Published Applications in the Enterprise : Horizon App Manager vs. Citrix XenApp

In today’s enterprise, applications are king. With bring you own desktop, an influx of Apple systems, and more remote users, the focus for enterprise systems is no longer on the operating system. This application focus led me to do a comparison of Citrix XenApp, the leading application publishing method, and VMware Horizon Application Manager, the latest product to provide centralized managed application to a domain. Each of these products has more features that could possibly be compared in a short presentation and since this test was built to present at the DC and New England VMware User Groups, I had to limit the feature set comparison. Horizon has a great SAAS presentation ability, and XenApp can be accessed from a plethora of devices that Horizon currently can not, but for this comparison I look at desktop presentation within a domain with the standard out of the box deployment. The systems were built to provide a minimum level of high availability and were not tweaked for performance. I was able to do the presentation with another of VMware’s products, SlideRocket and since most people were not able to see the presentation live I have embedded it below. Please add comments and suggestions as I will continue to develop the comparison and probably expand to show the other features. (Make sure to watch the side by side video comparison on Slide 16)


Citrix is releasing a reference architecture to help you build your own cloud offering

The key parameters that are to be considered when building a multi-tenant environment are Isolation, performance sla, user customization, ease of administration, and financial cost. Citrix is providing ways to build this with multiple different models. The first is session isolation. This would involve fully shared hardware with just a user session separate. The next is server isolation,with each tenant having their own virtual servers. The next is a full network isolation. This is dedicated hardware and systems. The cost increases with each model. Within the next few months (June 30th they say) Citrix will be releasing a full fledged white paper on how to configure each of these setups.

While the full isolation would be the preferred option in most cases, it will also involve the most hardware for this cloud. Some of the components then require you to duplicate solutions, this includes a separate XenApp farm for each tenant. By building multiple farms you also lose some of the new functionality in XenApp 6 that will allow for worker groups to auto populate apps depending on OU. Parts that don’t need to be multiple would include the Access gateway and Netscaler. A Netscaler will create a virtual server that provides client less access into the tenants network. With the netscaler you could have separation with virtual VPX gateways, or for a large environment you could have unto 20,000 concurrent connections with the MPX appliance.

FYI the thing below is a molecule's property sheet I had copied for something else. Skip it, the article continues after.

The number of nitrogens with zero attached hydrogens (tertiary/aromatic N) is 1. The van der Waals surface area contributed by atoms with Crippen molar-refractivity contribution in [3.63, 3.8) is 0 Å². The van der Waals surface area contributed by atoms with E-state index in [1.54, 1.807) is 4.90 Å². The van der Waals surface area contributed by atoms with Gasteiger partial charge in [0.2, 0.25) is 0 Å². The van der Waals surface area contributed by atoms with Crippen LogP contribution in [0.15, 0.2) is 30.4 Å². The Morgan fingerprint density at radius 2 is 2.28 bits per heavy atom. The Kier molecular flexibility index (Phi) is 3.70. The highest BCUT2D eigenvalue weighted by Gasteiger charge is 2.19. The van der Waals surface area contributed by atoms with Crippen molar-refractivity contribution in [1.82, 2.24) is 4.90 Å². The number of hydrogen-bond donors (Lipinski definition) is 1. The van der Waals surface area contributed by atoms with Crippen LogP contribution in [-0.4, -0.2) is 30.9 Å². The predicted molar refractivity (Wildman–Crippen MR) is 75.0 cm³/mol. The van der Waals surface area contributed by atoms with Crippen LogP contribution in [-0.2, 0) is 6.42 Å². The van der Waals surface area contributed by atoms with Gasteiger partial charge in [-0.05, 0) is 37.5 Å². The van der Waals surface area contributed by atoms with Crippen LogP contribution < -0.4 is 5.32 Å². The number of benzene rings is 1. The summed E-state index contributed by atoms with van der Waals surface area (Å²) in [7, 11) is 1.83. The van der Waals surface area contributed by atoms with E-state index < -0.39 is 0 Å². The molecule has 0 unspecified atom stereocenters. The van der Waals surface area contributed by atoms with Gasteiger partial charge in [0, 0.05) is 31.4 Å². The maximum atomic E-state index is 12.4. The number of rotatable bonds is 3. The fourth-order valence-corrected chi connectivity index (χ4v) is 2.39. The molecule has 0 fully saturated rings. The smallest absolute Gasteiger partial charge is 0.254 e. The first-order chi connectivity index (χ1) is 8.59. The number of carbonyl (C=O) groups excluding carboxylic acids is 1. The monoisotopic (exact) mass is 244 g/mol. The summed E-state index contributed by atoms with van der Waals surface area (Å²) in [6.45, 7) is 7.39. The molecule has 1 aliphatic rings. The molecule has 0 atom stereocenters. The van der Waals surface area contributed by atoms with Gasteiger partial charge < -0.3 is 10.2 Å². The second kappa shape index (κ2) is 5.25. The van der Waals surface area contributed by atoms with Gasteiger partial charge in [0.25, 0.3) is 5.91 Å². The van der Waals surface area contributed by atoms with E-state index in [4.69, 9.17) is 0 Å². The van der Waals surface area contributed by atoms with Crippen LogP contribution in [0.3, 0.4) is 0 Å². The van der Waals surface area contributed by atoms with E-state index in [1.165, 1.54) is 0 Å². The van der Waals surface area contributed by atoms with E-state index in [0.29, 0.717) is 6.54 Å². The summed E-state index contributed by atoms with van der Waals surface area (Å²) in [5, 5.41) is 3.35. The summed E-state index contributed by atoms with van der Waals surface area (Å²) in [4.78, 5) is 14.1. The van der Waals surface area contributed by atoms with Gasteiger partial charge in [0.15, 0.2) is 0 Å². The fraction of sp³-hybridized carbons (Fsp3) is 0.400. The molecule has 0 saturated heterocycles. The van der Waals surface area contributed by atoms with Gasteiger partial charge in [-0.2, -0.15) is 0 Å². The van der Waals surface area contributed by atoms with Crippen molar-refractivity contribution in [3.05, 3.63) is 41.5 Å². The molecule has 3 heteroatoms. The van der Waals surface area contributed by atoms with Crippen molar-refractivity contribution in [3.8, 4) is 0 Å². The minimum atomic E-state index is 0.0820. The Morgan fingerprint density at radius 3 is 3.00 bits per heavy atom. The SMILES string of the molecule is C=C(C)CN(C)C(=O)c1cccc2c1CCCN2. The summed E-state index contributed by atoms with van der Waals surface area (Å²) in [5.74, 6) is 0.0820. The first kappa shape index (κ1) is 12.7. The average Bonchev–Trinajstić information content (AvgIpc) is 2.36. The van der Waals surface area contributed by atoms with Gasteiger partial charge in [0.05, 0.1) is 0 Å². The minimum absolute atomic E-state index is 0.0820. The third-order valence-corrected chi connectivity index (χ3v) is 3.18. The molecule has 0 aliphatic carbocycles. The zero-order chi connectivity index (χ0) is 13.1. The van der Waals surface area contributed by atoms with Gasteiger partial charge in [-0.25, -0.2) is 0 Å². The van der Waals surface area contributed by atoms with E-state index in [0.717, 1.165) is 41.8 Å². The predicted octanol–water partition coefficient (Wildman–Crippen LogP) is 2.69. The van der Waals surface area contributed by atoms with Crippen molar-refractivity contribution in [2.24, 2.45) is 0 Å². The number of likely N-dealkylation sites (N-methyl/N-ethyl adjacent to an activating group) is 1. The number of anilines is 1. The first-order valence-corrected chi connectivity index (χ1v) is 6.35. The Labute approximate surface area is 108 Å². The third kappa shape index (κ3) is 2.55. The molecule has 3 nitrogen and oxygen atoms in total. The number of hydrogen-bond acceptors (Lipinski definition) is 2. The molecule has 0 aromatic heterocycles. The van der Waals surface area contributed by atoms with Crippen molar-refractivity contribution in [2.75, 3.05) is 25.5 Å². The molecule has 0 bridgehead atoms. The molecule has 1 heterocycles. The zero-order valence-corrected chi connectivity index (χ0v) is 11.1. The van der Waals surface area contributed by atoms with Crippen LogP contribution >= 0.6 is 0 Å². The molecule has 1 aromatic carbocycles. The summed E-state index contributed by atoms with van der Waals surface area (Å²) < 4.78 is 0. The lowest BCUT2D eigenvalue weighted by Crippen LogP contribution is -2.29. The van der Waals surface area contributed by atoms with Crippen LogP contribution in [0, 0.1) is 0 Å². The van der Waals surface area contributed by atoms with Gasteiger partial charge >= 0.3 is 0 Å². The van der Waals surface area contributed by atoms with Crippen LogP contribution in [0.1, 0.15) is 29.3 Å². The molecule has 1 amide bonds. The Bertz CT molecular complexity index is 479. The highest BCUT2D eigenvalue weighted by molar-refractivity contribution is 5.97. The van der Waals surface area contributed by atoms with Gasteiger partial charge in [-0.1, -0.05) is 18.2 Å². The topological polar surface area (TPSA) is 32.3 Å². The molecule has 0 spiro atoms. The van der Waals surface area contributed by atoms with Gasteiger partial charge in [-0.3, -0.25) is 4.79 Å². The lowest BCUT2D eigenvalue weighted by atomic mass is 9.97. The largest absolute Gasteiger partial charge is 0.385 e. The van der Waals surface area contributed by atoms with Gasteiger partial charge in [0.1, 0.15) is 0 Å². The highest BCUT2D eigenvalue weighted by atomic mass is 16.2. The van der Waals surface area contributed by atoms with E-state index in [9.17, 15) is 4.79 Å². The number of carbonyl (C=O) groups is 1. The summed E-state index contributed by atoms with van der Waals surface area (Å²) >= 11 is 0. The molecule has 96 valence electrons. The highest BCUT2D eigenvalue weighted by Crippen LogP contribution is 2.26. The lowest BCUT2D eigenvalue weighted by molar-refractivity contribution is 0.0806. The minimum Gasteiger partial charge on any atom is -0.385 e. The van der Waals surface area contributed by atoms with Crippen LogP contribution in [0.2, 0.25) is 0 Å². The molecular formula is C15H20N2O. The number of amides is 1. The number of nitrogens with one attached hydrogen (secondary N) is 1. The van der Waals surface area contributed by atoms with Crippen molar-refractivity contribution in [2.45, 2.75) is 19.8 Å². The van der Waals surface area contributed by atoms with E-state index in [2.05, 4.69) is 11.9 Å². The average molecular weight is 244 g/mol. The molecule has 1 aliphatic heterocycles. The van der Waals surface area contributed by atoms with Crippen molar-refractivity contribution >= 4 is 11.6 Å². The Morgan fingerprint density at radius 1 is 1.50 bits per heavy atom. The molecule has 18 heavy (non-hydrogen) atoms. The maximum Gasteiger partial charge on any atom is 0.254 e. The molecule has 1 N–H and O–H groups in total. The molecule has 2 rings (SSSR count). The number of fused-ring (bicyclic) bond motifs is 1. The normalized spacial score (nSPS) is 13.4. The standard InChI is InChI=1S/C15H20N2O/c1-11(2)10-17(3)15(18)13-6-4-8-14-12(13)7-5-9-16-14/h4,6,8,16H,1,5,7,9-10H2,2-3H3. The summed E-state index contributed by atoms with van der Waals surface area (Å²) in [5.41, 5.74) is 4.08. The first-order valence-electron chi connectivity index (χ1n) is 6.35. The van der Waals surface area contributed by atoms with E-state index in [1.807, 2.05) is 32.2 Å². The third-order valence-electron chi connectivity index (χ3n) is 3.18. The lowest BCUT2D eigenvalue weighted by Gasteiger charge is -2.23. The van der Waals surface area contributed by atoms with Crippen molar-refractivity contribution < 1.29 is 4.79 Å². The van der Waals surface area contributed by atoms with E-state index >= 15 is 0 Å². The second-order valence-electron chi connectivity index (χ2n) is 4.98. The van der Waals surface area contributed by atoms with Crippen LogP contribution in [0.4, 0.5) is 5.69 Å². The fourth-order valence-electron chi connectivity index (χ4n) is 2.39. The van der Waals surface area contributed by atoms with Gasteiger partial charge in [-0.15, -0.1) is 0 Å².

For monitoring the cloud environment you can use Edgesight to monitor end to end details of the environment. This is definitely an advantage since you are often unable to monitor multiple systems through a single pane of glass. Edgesight now provides for some new reports for SLA compliance and Usage reports, specifically built around solution providers.

The goal with the latest releases is to combine the multiple management tools, AD, SQL, and XenApp just to name a few. The release of the Cortex Cloud Control Panel will allow you to manage multiple consoles in one pane as well as delegate access out to either staff or even to tenants to manage their own environment.

Is Citrix finally back in it’s love affair with Microsoft?

Today Citrix released the Service Provider Automation Pack (See Jon Spallone’s details here) in conjunction with Microsoft. it includes a powershell script to automate the provisioning of desktops from Service Providers for the small to medium businesses. On the surface this looks like a great new concept, the ability to give end users in a small to medium workspace the option of purchasing desktops without needing to spend countless capital expenditures. However it appears this is rally the latest rendition of Terminal Services just done better.

This in itself is what makes the solution even more interesting. The Microsoft licensing model for virtual desktops has in the past revolved around the VDA license. The license was essentially a tax on users that wanted the Windows 7 experience without a physical desktop. A yearly cost that Microsoft added to the cost of VDI that can make the return on investment stretch into the 6 and 7 year timeframe. with the SPAP, you are using a version of Windows Server 2008 that is built to look like Win7. This would mean that a Service Provider can now use SPLA licensing and finally offer a desktop as a service with full compliance. The VDA license was never available as part of the SPLA. VMware offers View in a way that you could present desktops, and they offer vCloud Director to automate virtual machine management task, but they do not offer something to present anything other than a Windows 7 desktop in an automated method.